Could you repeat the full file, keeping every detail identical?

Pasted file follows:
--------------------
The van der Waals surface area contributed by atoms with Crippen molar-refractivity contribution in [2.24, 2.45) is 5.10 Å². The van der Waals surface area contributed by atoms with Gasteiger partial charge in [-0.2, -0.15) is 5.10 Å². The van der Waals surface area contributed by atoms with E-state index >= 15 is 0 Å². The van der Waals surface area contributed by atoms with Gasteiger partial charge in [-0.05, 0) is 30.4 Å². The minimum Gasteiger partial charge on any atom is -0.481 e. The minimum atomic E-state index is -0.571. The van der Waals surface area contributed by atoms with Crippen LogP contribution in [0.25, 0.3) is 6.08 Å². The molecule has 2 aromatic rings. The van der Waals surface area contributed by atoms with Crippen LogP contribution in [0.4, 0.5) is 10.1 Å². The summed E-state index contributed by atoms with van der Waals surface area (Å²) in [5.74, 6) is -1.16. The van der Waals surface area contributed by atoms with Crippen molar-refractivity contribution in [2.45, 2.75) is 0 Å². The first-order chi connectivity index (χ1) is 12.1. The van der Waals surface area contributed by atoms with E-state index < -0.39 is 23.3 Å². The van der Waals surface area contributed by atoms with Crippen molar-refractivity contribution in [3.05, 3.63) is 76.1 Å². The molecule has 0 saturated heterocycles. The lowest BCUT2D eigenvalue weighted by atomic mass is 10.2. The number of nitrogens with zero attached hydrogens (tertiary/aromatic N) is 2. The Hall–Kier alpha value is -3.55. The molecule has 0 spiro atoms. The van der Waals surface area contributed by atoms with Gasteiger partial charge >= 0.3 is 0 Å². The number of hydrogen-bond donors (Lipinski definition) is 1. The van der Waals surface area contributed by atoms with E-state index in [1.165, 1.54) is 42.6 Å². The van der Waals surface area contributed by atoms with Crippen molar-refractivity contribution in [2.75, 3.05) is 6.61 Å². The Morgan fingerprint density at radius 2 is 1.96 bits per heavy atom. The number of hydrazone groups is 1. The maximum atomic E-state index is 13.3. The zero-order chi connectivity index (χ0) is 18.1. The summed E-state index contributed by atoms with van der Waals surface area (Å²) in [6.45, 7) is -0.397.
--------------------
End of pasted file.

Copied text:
The van der Waals surface area contributed by atoms with Crippen molar-refractivity contribution in [2.24, 2.45) is 5.10 Å². The van der Waals surface area contributed by atoms with Gasteiger partial charge in [-0.2, -0.15) is 5.10 Å². The van der Waals surface area contributed by atoms with E-state index >= 15 is 0 Å². The van der Waals surface area contributed by atoms with Gasteiger partial charge in [-0.05, 0) is 30.4 Å². The minimum Gasteiger partial charge on any atom is -0.481 e. The minimum atomic E-state index is -0.571. The van der Waals surface area contributed by atoms with Crippen LogP contribution in [0.25, 0.3) is 6.08 Å². The molecule has 2 aromatic rings. The van der Waals surface area contributed by atoms with Crippen LogP contribution in [0.4, 0.5) is 10.1 Å². The summed E-state index contributed by atoms with van der Waals surface area (Å²) in [5.74, 6) is -1.16. The van der Waals surface area contributed by atoms with Crippen molar-refractivity contribution in [2.45, 2.75) is 0 Å². The first-order chi connectivity index (χ1) is 12.1. The van der Waals surface area contributed by atoms with E-state index < -0.39 is 23.3 Å². The van der Waals surface area contributed by atoms with Crippen molar-refractivity contribution in [3.05, 3.63) is 76.1 Å². The molecule has 0 saturated heterocycles. The lowest BCUT2D eigenvalue weighted by atomic mass is 10.2. The number of nitrogens with zero attached hydrogens (tertiary/aromatic N) is 2. The Hall–Kier alpha value is -3.55. The molecule has 0 spiro atoms. The van der Waals surface area contributed by atoms with Gasteiger partial charge >= 0.3 is 0 Å². The number of hydrogen-bond donors (Lipinski definition) is 1. The van der Waals surface area contributed by atoms with E-state index in [1.165, 1.54) is 42.6 Å². The van der Waals surface area contributed by atoms with Crippen molar-refractivity contribution in [2.75, 3.05) is 6.61 Å². The Morgan fingerprint density at radius 2 is 1.96 bits per heavy atom. The number of hydrazone groups is 1. The maximum atomic E-state index is 13.3. The zero-order chi connectivity index (χ0) is 18.1. The summed E-state index contributed by atoms with van der Waals surface area (Å²) in [6.45, 7) is -0.397.